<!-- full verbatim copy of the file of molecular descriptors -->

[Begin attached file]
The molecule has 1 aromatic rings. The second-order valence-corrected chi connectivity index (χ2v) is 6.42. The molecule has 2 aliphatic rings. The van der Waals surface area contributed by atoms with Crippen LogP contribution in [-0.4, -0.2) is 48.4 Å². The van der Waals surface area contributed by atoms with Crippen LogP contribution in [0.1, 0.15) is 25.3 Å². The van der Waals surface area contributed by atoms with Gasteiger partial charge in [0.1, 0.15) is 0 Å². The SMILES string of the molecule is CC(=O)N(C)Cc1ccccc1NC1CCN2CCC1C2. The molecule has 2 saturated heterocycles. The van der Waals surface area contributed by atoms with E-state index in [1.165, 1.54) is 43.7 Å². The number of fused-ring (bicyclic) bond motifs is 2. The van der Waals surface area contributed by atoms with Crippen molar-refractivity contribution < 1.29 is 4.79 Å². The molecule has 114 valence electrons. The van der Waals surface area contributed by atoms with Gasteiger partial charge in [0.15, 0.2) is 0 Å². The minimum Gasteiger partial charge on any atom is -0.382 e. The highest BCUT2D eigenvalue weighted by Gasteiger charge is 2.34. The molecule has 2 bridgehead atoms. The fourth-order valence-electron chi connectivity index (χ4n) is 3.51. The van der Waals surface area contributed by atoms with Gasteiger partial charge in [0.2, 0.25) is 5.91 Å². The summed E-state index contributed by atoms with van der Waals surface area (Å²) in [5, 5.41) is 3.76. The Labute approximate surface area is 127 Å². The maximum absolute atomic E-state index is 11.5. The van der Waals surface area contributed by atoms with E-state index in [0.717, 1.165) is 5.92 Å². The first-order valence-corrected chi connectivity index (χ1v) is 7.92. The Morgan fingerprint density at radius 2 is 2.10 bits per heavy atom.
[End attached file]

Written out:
The molecule has 1 aromatic rings. The second-order valence-corrected chi connectivity index (χ2v) is 6.42. The molecule has 2 aliphatic rings. The van der Waals surface area contributed by atoms with Crippen LogP contribution in [-0.4, -0.2) is 48.4 Å². The van der Waals surface area contributed by atoms with Crippen LogP contribution in [0.1, 0.15) is 25.3 Å². The van der Waals surface area contributed by atoms with Gasteiger partial charge in [0.1, 0.15) is 0 Å². The SMILES string of the molecule is CC(=O)N(C)Cc1ccccc1NC1CCN2CCC1C2. The molecule has 2 saturated heterocycles. The van der Waals surface area contributed by atoms with E-state index in [1.165, 1.54) is 43.7 Å². The number of fused-ring (bicyclic) bond motifs is 2. The van der Waals surface area contributed by atoms with Crippen molar-refractivity contribution < 1.29 is 4.79 Å². The molecule has 114 valence electrons. The van der Waals surface area contributed by atoms with Gasteiger partial charge in [0.15, 0.2) is 0 Å². The minimum Gasteiger partial charge on any atom is -0.382 e. The highest BCUT2D eigenvalue weighted by Gasteiger charge is 2.34. The molecule has 2 bridgehead atoms. The fourth-order valence-electron chi connectivity index (χ4n) is 3.51. The van der Waals surface area contributed by atoms with Gasteiger partial charge in [0.2, 0.25) is 5.91 Å². The summed E-state index contributed by atoms with van der Waals surface area (Å²) in [5, 5.41) is 3.76. The Labute approximate surface area is 127 Å². The maximum absolute atomic E-state index is 11.5. The van der Waals surface area contributed by atoms with E-state index in [0.717, 1.165) is 5.92 Å². The first-order valence-corrected chi connectivity index (χ1v) is 7.92. The Morgan fingerprint density at radius 2 is 2.10 bits per heavy atom.